Alain Resnais passed through Van Gogh, Goya, Picasso and Gauguin in early documentaries, but didn't arrive at a questioning view of art until he and Chris Marker saw African figurines caged in Parisian glass booths. The exhibition is presented in inky darkness, the tracking camera throws a spotlight on each of the works: Miniature warriors arranged in a row, stony creatures facing each other, a shield with its mouth agape and a flat dish with protruding peepers. Masks, both of fertility and death, are the main motif (one skinny, elongated visage is regarded with a vertical pan, another is bulbous and floats towards the lenses), but their eyes appear dead -- the narrator (Jean Négroni) draws a direct line between the museum and the bazaar, yet the place is more like a cemetery, a site of images robbed of their meaning, "objets morts," phantoms. "Objects die when living eyes see them no more," and the deadening heft of French colonialism is felt as the spiritual value of the African statues gives way to shallow tourist contemplation. African footage shows a gorilla collapsing from a stomach wound, then the production of cultural talismans for shallow western consumption, with very ambivalent appearances by François Mitterrand and the Pope; the portrait of a black Virgin Mary heralds the end of original art, Sugar Ray Robinson in the ring suggests some kind of new beginning. Resnais took the various meanings in flux as his favored structure (along with the white mice for Mon Oncle d'Amérique), Marker took the museum for La Jetée, Sembene recalled the displaced masks for Black Girl's confrontational stinger. Cinematography by Ghislain Cloquet. In black and white.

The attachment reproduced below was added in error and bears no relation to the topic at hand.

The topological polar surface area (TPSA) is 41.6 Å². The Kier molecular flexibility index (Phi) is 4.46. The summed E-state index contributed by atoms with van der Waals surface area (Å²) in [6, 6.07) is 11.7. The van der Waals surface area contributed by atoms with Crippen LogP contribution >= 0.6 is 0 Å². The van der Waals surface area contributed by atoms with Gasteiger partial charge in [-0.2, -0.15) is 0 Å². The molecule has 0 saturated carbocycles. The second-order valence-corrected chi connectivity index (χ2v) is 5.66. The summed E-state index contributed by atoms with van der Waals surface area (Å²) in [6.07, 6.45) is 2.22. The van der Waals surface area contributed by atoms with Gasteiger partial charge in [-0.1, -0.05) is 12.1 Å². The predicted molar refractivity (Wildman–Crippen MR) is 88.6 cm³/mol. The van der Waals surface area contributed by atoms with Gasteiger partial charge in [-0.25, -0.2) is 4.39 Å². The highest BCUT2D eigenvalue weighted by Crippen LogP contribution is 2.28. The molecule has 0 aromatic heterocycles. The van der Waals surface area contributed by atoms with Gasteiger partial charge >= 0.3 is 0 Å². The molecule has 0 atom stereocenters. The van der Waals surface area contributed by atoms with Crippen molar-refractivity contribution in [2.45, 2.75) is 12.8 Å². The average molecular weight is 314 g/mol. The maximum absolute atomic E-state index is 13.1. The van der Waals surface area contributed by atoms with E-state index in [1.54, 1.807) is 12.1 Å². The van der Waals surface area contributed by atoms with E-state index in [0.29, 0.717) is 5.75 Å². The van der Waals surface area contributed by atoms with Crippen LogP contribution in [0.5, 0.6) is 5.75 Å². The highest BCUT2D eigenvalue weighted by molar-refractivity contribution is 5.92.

--- Fernando F. Croce